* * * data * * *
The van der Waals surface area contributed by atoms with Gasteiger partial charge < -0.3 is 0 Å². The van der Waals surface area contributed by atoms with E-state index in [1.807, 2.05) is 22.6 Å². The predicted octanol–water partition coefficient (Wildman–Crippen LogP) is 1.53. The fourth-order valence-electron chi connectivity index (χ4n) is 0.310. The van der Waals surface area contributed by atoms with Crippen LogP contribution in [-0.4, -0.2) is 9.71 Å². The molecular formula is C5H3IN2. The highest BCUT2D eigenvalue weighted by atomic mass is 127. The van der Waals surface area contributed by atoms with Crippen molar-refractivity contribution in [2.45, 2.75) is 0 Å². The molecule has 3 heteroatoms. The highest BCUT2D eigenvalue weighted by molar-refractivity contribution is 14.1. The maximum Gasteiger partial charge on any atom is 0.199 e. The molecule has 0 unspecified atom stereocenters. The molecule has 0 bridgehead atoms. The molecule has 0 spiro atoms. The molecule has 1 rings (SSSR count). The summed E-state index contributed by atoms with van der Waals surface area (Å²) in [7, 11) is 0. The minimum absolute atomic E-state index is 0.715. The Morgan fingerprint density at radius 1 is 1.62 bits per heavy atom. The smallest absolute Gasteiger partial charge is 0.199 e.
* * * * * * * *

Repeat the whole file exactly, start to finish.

The van der Waals surface area contributed by atoms with Gasteiger partial charge < -0.3 is 0 Å². The van der Waals surface area contributed by atoms with E-state index in [1.807, 2.05) is 22.6 Å². The predicted octanol–water partition coefficient (Wildman–Crippen LogP) is 1.53. The fourth-order valence-electron chi connectivity index (χ4n) is 0.310. The van der Waals surface area contributed by atoms with Crippen LogP contribution in [-0.4, -0.2) is 9.71 Å². The molecular formula is C5H3IN2. The highest BCUT2D eigenvalue weighted by atomic mass is 127. The van der Waals surface area contributed by atoms with Crippen molar-refractivity contribution in [2.45, 2.75) is 0 Å². The molecule has 3 heteroatoms. The highest BCUT2D eigenvalue weighted by molar-refractivity contribution is 14.1. The maximum Gasteiger partial charge on any atom is 0.199 e. The molecule has 0 unspecified atom stereocenters. The molecule has 0 bridgehead atoms. The molecule has 0 spiro atoms. The molecule has 1 rings (SSSR count). The summed E-state index contributed by atoms with van der Waals surface area (Å²) in [7, 11) is 0. The minimum absolute atomic E-state index is 0.715. The Morgan fingerprint density at radius 1 is 1.62 bits per heavy atom. The smallest absolute Gasteiger partial charge is 0.199 e.